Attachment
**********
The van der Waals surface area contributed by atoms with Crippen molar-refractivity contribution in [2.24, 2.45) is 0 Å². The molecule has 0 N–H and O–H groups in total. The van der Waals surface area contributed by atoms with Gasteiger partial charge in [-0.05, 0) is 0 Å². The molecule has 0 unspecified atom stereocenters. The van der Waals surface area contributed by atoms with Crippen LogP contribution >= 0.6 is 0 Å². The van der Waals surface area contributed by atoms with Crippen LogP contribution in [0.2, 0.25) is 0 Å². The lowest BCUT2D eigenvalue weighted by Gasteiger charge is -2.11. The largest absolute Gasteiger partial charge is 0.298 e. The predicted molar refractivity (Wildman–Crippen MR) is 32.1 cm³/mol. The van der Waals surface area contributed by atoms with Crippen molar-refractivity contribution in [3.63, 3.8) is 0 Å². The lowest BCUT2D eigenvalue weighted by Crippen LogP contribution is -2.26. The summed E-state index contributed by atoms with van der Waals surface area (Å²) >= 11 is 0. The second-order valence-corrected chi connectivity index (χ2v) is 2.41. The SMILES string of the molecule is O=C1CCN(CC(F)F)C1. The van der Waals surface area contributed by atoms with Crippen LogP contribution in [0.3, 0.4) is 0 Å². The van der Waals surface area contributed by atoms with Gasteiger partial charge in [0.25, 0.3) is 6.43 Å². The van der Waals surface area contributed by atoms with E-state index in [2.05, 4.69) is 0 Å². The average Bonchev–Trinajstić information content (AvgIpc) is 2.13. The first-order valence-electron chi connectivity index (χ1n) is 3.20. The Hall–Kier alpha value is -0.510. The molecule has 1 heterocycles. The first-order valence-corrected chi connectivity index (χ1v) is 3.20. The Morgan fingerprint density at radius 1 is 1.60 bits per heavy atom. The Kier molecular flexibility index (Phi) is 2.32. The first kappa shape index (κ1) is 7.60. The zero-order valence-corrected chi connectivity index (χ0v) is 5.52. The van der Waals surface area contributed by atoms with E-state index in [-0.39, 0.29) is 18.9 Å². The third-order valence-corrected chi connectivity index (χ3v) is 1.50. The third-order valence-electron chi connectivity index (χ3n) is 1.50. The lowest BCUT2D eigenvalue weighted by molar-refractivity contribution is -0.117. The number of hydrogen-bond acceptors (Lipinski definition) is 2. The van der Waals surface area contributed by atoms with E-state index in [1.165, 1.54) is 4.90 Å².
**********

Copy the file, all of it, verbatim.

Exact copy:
The van der Waals surface area contributed by atoms with Crippen molar-refractivity contribution in [2.24, 2.45) is 0 Å². The molecule has 0 N–H and O–H groups in total. The van der Waals surface area contributed by atoms with Gasteiger partial charge in [-0.05, 0) is 0 Å². The molecule has 0 unspecified atom stereocenters. The van der Waals surface area contributed by atoms with Crippen LogP contribution >= 0.6 is 0 Å². The van der Waals surface area contributed by atoms with Crippen LogP contribution in [0.2, 0.25) is 0 Å². The lowest BCUT2D eigenvalue weighted by Gasteiger charge is -2.11. The largest absolute Gasteiger partial charge is 0.298 e. The predicted molar refractivity (Wildman–Crippen MR) is 32.1 cm³/mol. The van der Waals surface area contributed by atoms with Crippen molar-refractivity contribution in [3.63, 3.8) is 0 Å². The lowest BCUT2D eigenvalue weighted by Crippen LogP contribution is -2.26. The summed E-state index contributed by atoms with van der Waals surface area (Å²) >= 11 is 0. The second-order valence-corrected chi connectivity index (χ2v) is 2.41. The SMILES string of the molecule is O=C1CCN(CC(F)F)C1. The van der Waals surface area contributed by atoms with Crippen LogP contribution in [0.3, 0.4) is 0 Å². The van der Waals surface area contributed by atoms with Gasteiger partial charge in [0.25, 0.3) is 6.43 Å². The van der Waals surface area contributed by atoms with E-state index in [2.05, 4.69) is 0 Å². The average Bonchev–Trinajstić information content (AvgIpc) is 2.13. The first-order valence-electron chi connectivity index (χ1n) is 3.20. The Hall–Kier alpha value is -0.510. The molecule has 1 heterocycles. The first-order valence-corrected chi connectivity index (χ1v) is 3.20. The Morgan fingerprint density at radius 1 is 1.60 bits per heavy atom. The Kier molecular flexibility index (Phi) is 2.32. The first kappa shape index (κ1) is 7.60. The zero-order valence-corrected chi connectivity index (χ0v) is 5.52. The van der Waals surface area contributed by atoms with E-state index in [-0.39, 0.29) is 18.9 Å². The third-order valence-corrected chi connectivity index (χ3v) is 1.50. The third-order valence-electron chi connectivity index (χ3n) is 1.50. The lowest BCUT2D eigenvalue weighted by molar-refractivity contribution is -0.117. The number of hydrogen-bond acceptors (Lipinski definition) is 2. The van der Waals surface area contributed by atoms with E-state index in [1.165, 1.54) is 4.90 Å².